Ongoing, long-term evolution of an unconformity that originated as a karstic surface in the Late Miocene: A case study from the Cayman Islands, British West Indies.

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  • On Grand Cayman and Cayman Brac, karst development on the upper surface of the Cayman Formation during the late Miocene lowstand produced the Cayman Unconformity. On Grand Cayman, this led to the development of a deep, atoll-shaped depression on the western part of the island. The ensuing Lower Pliocene transgression buried that unconformity and led to deposition of sediments that now form the Pedro Castle Formation. Today, on Grand Cayman, the dolostones of the Cayman Formation remain largely buried on the western half of Grand Cayman but are widely exposed on the central and eastern parts of the island where they have been subjected to extensive weathering over the last 4.3 Ma. Although the situation is similar on Cayman Brac, uplift of the central core led to removal of the Pedro Castle Formation and much of the Cayman Formation. Karst development on both islands reflects the interplay between Neogene sea-level changes, climate, and tectonic uplift. Today, weathering is further modifying the Cayman Unconformity on the eastern parts of both islands. The Cayman Unconformity on the central and eastern parts of Grand Cayman is characterized by karst landforms, including a peripheral rim, sinkholes, solution-widened joints, and photolineaments (surface traces of joints and/or faults). The westward tilting of Cayman Brac (4.3 Ma to 400 ka) led to more severe weathering of the exposed Cayman Formation that included (1) enhancement of the peripheral rim and karst features on the upslope margin, and (2) higher denudation rates than on Grand Cayman. During the Messinian, the denudation rate on the west end of Grand Cayman was 0.03–0.10 mm yr− 1. In contrast, the denudation rate over the an estimated period of 4.9 to 6.2 Ma for the eastern half of Grand Cayman has been about 0.01 mm yr− 1, whereas on the east end of Cayman Brac it has been 0.03–0.04 mm yr− 1. On both islands, substantial thicknesses of strata have been lost to erosion and the Cayman Unconformity has been subject to ongoing modification over a period of 4.9 to 6.2 Ma.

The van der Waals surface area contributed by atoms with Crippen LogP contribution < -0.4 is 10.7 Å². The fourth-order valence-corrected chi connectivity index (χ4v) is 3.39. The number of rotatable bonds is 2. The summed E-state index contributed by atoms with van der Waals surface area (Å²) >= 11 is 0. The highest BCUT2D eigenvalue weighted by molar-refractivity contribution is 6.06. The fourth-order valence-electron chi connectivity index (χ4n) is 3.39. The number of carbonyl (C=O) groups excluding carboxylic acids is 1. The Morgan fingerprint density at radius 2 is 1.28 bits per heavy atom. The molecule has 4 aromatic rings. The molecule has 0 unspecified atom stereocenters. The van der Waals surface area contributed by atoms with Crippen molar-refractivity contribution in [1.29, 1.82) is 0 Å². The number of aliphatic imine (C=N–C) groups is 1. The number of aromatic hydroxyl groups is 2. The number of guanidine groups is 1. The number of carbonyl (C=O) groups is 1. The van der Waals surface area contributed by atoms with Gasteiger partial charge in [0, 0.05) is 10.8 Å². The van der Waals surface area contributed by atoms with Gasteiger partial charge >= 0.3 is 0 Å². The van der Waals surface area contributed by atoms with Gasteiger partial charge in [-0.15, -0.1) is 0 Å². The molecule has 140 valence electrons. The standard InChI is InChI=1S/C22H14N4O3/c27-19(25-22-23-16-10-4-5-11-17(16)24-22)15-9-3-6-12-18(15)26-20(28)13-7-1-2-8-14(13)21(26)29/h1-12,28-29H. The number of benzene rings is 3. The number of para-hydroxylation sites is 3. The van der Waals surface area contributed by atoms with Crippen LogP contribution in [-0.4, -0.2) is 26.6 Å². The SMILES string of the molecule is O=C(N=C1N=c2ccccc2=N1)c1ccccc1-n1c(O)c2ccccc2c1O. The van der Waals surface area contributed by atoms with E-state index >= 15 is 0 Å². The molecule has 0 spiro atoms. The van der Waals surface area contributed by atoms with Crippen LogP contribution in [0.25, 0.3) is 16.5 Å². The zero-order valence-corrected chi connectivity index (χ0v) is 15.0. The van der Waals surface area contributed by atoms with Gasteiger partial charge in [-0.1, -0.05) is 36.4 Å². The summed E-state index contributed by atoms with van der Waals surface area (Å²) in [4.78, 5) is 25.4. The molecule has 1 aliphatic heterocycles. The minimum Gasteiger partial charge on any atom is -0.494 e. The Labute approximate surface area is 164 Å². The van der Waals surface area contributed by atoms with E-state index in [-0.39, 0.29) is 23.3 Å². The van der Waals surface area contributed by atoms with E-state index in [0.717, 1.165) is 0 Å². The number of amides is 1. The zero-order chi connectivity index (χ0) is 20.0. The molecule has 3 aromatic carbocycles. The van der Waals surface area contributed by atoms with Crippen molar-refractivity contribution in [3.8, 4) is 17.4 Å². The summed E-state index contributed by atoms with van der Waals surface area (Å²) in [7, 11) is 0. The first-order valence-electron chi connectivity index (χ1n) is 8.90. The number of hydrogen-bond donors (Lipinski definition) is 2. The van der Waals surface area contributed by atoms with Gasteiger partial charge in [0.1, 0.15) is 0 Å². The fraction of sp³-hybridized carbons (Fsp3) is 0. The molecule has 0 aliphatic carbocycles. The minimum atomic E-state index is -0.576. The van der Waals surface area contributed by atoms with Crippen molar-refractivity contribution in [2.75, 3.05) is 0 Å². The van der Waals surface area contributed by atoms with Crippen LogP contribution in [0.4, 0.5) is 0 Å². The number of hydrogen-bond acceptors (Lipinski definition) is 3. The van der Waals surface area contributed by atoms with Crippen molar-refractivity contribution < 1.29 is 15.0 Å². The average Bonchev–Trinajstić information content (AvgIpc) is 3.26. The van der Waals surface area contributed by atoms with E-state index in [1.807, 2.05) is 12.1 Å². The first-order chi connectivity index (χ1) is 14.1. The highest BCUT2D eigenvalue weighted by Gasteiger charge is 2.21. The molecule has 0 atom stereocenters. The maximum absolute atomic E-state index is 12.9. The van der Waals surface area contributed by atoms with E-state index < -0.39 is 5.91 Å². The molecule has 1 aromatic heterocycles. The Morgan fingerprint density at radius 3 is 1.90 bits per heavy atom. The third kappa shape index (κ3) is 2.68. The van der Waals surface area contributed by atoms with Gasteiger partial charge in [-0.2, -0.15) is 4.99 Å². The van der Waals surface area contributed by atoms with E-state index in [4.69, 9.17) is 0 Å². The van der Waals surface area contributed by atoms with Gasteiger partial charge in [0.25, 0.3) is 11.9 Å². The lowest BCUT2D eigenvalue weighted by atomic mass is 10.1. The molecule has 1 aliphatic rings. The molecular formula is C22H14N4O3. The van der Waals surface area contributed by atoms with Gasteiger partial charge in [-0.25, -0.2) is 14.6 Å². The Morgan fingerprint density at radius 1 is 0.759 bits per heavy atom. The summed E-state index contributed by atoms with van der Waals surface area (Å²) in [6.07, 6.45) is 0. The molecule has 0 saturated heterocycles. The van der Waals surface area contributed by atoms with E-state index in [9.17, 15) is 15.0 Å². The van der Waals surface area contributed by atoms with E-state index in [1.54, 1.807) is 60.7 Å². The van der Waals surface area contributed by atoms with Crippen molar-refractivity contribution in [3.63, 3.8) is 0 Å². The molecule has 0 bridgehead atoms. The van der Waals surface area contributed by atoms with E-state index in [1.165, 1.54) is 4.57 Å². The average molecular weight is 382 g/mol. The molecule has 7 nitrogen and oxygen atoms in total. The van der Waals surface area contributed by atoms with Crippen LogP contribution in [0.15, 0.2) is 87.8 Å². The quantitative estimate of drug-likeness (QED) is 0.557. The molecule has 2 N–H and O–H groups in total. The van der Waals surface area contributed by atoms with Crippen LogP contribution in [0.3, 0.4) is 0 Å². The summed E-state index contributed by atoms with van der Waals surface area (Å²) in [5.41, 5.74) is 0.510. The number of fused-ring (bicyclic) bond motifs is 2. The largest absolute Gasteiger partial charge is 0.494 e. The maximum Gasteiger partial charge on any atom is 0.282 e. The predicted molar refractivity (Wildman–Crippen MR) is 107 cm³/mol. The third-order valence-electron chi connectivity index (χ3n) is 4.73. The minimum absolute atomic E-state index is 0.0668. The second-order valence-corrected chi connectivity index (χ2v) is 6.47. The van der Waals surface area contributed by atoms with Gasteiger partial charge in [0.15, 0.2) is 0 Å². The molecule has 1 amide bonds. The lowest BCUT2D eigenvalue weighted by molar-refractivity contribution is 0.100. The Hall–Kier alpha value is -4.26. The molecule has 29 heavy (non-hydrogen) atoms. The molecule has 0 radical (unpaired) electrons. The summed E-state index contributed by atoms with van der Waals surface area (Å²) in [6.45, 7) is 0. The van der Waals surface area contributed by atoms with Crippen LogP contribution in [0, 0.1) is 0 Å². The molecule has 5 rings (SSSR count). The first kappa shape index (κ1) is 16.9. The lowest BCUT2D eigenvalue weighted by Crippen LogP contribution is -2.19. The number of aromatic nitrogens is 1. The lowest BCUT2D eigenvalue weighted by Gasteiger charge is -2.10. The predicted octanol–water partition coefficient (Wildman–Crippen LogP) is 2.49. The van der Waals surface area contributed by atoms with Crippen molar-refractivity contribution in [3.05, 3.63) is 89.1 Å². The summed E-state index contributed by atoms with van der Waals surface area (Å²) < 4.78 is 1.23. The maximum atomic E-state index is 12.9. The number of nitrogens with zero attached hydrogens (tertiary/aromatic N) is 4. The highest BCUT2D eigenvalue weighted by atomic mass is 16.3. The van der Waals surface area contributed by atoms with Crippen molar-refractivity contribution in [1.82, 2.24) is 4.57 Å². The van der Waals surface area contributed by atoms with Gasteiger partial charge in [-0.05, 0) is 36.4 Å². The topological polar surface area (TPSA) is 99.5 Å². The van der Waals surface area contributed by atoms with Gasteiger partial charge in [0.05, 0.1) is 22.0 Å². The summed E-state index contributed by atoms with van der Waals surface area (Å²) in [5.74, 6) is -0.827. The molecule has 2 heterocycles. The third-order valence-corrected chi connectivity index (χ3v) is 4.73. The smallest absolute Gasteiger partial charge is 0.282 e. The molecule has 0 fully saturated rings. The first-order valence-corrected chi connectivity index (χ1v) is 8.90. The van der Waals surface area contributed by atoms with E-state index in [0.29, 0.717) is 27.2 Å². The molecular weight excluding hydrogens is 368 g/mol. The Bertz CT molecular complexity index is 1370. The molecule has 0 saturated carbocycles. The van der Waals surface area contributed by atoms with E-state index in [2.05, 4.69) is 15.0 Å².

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    Attribution-NonCommercial-NoDerivatives 4.0 International